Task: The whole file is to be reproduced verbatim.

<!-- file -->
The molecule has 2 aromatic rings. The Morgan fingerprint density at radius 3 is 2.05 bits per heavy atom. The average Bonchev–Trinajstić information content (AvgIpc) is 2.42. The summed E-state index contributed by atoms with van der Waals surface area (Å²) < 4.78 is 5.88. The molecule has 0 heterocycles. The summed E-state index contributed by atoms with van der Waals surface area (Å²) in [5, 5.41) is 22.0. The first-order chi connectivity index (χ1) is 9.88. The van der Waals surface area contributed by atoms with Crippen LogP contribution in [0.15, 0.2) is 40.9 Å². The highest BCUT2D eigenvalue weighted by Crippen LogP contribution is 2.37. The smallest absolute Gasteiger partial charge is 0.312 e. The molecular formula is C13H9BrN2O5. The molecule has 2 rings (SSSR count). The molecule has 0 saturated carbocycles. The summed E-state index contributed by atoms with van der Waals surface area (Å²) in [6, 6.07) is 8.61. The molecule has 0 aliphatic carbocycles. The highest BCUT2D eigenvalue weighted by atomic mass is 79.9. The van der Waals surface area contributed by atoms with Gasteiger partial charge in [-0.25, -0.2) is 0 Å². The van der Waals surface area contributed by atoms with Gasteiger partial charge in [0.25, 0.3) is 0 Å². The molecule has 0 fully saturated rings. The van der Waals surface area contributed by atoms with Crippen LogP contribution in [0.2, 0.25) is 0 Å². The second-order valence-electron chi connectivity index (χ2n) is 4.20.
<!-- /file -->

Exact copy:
The molecule has 2 aromatic rings. The Morgan fingerprint density at radius 3 is 2.05 bits per heavy atom. The average Bonchev–Trinajstić information content (AvgIpc) is 2.42. The summed E-state index contributed by atoms with van der Waals surface area (Å²) < 4.78 is 5.88. The molecule has 0 heterocycles. The summed E-state index contributed by atoms with van der Waals surface area (Å²) in [5, 5.41) is 22.0. The first-order chi connectivity index (χ1) is 9.88. The van der Waals surface area contributed by atoms with Crippen LogP contribution in [0.15, 0.2) is 40.9 Å². The highest BCUT2D eigenvalue weighted by Crippen LogP contribution is 2.37. The smallest absolute Gasteiger partial charge is 0.312 e. The molecular formula is C13H9BrN2O5. The molecule has 2 rings (SSSR count). The molecule has 0 saturated carbocycles. The summed E-state index contributed by atoms with van der Waals surface area (Å²) in [6, 6.07) is 8.61. The molecule has 0 aliphatic carbocycles. The highest BCUT2D eigenvalue weighted by atomic mass is 79.9. The van der Waals surface area contributed by atoms with Gasteiger partial charge in [-0.25, -0.2) is 0 Å². The van der Waals surface area contributed by atoms with Gasteiger partial charge in [0.25, 0.3) is 0 Å². The molecule has 0 fully saturated rings. The van der Waals surface area contributed by atoms with Crippen LogP contribution in [0.2, 0.25) is 0 Å². The second-order valence-electron chi connectivity index (χ2n) is 4.20.